MercatorNet 9 February 2017
In the United States between 2002 and 2010 births to cohabiting couples jumped from 41 percent of all non-marital births to 58 percent. In France and Sweden one in four adults aged 18 to 49 is cohabiting, while in South America families based on non-marital “consensual unions” are a longstanding tradition. Does it matter?
There is new evidence for this in a report from the Social Trends Institute and the Institute for Family Studies this week. It is based on data from 68 countries around the world, including individual data for children in the United States and 16 European countries.
In an essay introducing the 2017 World Family Map, “The Cohabitation Go-Round: Cohabitation and Family Instabimfor lity Across the Globe”, Laurie DeRose and W. Bradford Wilcox report that:
* Children born into cohabiting families are more likely to see their parents split by age 12 than children born into married families in almost every country.
* In the United Kingdom these children are 94 percent more likely to see their parents break up by age 12.
* For the United States the increased risk of a such a family “transition” is 102 percent.
Of course, these figures indicate a correlation between cohabitation and unstable families, and do not prove that one causes the other. Although many of us would think it common sense that a less committed relationship would be less stable, even with – or perhaps especially with – children, other factors may be at work.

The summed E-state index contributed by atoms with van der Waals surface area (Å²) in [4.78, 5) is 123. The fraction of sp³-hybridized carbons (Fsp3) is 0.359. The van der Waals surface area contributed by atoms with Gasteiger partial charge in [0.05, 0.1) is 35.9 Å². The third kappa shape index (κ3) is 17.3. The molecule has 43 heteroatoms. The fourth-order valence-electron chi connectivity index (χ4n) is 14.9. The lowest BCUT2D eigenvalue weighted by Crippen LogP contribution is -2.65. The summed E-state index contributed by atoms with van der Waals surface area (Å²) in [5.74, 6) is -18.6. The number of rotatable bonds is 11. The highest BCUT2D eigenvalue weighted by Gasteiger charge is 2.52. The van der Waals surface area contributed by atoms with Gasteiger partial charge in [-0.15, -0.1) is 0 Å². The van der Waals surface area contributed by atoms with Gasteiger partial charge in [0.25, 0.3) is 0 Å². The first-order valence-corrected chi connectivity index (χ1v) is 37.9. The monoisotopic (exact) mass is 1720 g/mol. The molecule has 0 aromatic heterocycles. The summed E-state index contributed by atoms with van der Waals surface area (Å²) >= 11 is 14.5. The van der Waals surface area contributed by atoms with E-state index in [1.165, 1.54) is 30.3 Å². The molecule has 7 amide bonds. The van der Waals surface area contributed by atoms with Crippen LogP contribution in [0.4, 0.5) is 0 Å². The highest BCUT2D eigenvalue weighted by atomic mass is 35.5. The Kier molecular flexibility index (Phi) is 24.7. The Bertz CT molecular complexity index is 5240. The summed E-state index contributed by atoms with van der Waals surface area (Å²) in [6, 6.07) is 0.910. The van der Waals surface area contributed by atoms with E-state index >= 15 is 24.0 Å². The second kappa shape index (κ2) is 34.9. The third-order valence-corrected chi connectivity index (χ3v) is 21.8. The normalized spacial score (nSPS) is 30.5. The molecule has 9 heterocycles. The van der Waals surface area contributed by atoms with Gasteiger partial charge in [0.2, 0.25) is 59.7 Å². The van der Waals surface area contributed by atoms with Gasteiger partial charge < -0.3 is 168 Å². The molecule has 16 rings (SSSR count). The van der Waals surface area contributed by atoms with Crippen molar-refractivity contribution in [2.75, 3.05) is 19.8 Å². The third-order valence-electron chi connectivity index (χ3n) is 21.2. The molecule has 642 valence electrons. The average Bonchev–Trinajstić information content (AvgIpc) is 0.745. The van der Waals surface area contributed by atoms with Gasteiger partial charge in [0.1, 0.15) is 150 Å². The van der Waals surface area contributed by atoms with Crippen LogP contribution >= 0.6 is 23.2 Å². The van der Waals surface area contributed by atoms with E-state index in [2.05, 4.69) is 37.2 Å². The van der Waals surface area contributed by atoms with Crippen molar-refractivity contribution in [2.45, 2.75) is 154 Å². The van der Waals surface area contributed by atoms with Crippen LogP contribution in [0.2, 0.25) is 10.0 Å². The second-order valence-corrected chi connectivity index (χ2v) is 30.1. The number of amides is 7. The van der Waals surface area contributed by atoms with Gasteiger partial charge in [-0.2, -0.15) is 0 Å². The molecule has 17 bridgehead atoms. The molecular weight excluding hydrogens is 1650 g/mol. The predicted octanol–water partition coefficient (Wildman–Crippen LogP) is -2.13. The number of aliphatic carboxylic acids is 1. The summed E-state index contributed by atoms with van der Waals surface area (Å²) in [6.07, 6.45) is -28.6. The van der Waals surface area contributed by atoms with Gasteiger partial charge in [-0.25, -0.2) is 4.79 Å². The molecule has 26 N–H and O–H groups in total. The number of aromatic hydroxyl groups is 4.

Here are three alternative explanations that the World Family Map scholars studied – and found wanting:
Cohabitation is less stable only because poorer people are more likely to choose it. Using the individual data for the US and Europe, WFM sorted the children in their study according to their mother’s education level (a proxy for family income) and found that cohabitation is less stable regardless of the mother’s education. “In the overwhelming majority of countries, the most educated cohabiting parents still have a far higher rate of break-up than the lowest educated married couples,” comments DeRose.
In fact, DeRose and Wilcox report: “The largest absolute stability gap between children born to cohabiting vs. marital unions is among children whose mothers have high levels of education in the United States: 49 percent of children born to cohabiting couples experience parental union dissolution as compared to 18 percent of children born to married couples. At other education levels, the United States is more similar to Europe in the size of the stability gap.”
As cohabitation becomes more common it becomes more similar to marriage in stability for children. Using data for 100 countries, WFM found no evidence for this. “Higher proportions of births to single women and cohabiting couples are both significantly associated with lower proportions of children living with both biological parents.” There are wide variations in the degree of this relationship, but Northern Europe was the only place where it did not hold.
READ MORE: https://www.mercatornet.com/family_edge/view/is-cohabitation-the-new-marriage-not-for-kids/19329